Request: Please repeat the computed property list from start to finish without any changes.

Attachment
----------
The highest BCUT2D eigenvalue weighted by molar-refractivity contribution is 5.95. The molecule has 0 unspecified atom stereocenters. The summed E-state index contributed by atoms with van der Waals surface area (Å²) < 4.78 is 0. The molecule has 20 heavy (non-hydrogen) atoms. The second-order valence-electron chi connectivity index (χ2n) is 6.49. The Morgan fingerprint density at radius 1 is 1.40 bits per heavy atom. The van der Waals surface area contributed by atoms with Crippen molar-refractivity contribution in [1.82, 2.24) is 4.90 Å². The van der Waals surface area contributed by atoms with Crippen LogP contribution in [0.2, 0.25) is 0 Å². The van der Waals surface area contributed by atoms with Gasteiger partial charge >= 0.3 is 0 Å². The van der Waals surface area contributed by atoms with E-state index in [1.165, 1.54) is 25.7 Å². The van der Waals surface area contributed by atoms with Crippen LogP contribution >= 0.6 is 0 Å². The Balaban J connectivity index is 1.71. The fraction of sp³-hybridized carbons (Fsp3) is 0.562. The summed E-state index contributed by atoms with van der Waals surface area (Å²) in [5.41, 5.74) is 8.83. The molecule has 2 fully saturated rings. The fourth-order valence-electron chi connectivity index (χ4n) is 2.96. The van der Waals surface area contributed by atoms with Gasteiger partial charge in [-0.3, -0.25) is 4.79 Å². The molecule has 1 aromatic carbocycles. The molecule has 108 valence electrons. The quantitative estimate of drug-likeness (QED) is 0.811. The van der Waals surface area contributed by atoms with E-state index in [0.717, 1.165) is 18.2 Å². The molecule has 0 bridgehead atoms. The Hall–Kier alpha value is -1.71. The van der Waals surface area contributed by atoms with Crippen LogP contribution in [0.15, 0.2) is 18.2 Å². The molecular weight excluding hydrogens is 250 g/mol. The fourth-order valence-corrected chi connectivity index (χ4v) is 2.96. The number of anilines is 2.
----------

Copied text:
The highest BCUT2D eigenvalue weighted by molar-refractivity contribution is 5.95. The molecule has 0 unspecified atom stereocenters. The summed E-state index contributed by atoms with van der Waals surface area (Å²) < 4.78 is 0. The molecule has 20 heavy (non-hydrogen) atoms. The second-order valence-electron chi connectivity index (χ2n) is 6.49. The Morgan fingerprint density at radius 1 is 1.40 bits per heavy atom. The van der Waals surface area contributed by atoms with Crippen molar-refractivity contribution in [1.82, 2.24) is 4.90 Å². The van der Waals surface area contributed by atoms with Crippen LogP contribution in [0.2, 0.25) is 0 Å². The van der Waals surface area contributed by atoms with Gasteiger partial charge >= 0.3 is 0 Å². The van der Waals surface area contributed by atoms with E-state index in [1.165, 1.54) is 25.7 Å². The van der Waals surface area contributed by atoms with Crippen LogP contribution >= 0.6 is 0 Å². The Balaban J connectivity index is 1.71. The fraction of sp³-hybridized carbons (Fsp3) is 0.562. The summed E-state index contributed by atoms with van der Waals surface area (Å²) in [5.41, 5.74) is 8.83. The molecule has 2 fully saturated rings. The fourth-order valence-electron chi connectivity index (χ4n) is 2.96. The van der Waals surface area contributed by atoms with Gasteiger partial charge in [-0.3, -0.25) is 4.79 Å². The molecule has 1 aromatic carbocycles. The molecule has 108 valence electrons. The quantitative estimate of drug-likeness (QED) is 0.811. The van der Waals surface area contributed by atoms with E-state index in [0.717, 1.165) is 18.2 Å². The molecule has 0 bridgehead atoms. The Hall–Kier alpha value is -1.71. The van der Waals surface area contributed by atoms with Crippen LogP contribution in [0.15, 0.2) is 18.2 Å². The molecular weight excluding hydrogens is 250 g/mol. The fourth-order valence-corrected chi connectivity index (χ4v) is 2.96. The number of anilines is 2.